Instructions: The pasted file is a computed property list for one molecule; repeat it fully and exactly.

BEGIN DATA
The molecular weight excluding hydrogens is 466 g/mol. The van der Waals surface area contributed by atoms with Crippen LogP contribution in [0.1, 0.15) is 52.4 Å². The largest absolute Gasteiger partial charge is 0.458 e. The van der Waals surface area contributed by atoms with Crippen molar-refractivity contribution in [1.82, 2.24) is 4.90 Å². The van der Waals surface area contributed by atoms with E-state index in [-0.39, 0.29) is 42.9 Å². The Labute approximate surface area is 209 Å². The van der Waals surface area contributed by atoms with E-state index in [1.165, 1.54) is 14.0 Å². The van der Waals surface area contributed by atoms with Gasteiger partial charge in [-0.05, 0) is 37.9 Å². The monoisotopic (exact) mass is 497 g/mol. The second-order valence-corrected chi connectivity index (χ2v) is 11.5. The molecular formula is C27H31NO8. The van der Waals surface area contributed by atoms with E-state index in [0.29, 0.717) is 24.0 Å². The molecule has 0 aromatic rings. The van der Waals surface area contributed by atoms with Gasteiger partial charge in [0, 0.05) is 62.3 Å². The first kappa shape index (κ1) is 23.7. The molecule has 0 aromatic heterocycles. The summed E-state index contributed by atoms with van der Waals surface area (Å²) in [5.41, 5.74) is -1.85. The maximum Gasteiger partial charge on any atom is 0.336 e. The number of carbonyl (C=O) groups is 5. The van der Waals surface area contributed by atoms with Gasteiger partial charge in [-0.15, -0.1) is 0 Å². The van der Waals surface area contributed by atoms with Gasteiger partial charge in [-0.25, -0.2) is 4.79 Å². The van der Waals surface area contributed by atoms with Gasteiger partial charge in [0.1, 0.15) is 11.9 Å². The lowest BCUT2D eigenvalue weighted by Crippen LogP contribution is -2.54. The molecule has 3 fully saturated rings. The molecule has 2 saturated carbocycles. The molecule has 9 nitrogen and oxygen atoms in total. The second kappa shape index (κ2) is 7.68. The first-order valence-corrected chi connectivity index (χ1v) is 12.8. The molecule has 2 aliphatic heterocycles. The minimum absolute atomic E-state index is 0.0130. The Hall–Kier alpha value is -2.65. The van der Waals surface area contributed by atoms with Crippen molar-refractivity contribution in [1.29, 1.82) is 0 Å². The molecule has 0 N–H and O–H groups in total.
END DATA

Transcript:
The molecular weight excluding hydrogens is 466 g/mol. The van der Waals surface area contributed by atoms with Crippen LogP contribution in [0.1, 0.15) is 52.4 Å². The largest absolute Gasteiger partial charge is 0.458 e. The van der Waals surface area contributed by atoms with Crippen molar-refractivity contribution in [1.82, 2.24) is 4.90 Å². The van der Waals surface area contributed by atoms with E-state index in [-0.39, 0.29) is 42.9 Å². The Labute approximate surface area is 209 Å². The van der Waals surface area contributed by atoms with E-state index in [1.165, 1.54) is 14.0 Å². The van der Waals surface area contributed by atoms with Gasteiger partial charge in [-0.05, 0) is 37.9 Å². The monoisotopic (exact) mass is 497 g/mol. The second-order valence-corrected chi connectivity index (χ2v) is 11.5. The molecular formula is C27H31NO8. The van der Waals surface area contributed by atoms with E-state index in [0.29, 0.717) is 24.0 Å². The molecule has 0 aromatic rings. The van der Waals surface area contributed by atoms with Gasteiger partial charge in [0, 0.05) is 62.3 Å². The first kappa shape index (κ1) is 23.7. The molecule has 0 aromatic heterocycles. The summed E-state index contributed by atoms with van der Waals surface area (Å²) in [5.41, 5.74) is -1.85. The maximum Gasteiger partial charge on any atom is 0.336 e. The number of carbonyl (C=O) groups is 5. The van der Waals surface area contributed by atoms with Gasteiger partial charge in [-0.15, -0.1) is 0 Å². The van der Waals surface area contributed by atoms with Gasteiger partial charge in [-0.25, -0.2) is 4.79 Å². The van der Waals surface area contributed by atoms with Gasteiger partial charge in [0.1, 0.15) is 11.9 Å². The lowest BCUT2D eigenvalue weighted by Crippen LogP contribution is -2.54. The molecule has 3 fully saturated rings. The molecule has 2 saturated carbocycles. The molecule has 9 nitrogen and oxygen atoms in total. The second kappa shape index (κ2) is 7.68. The first-order valence-corrected chi connectivity index (χ1v) is 12.8. The molecule has 2 aliphatic heterocycles. The minimum absolute atomic E-state index is 0.0130. The Hall–Kier alpha value is -2.65. The van der Waals surface area contributed by atoms with Crippen molar-refractivity contribution in [1.29, 1.82) is 0 Å². The molecule has 0 N–H and O–H groups in total.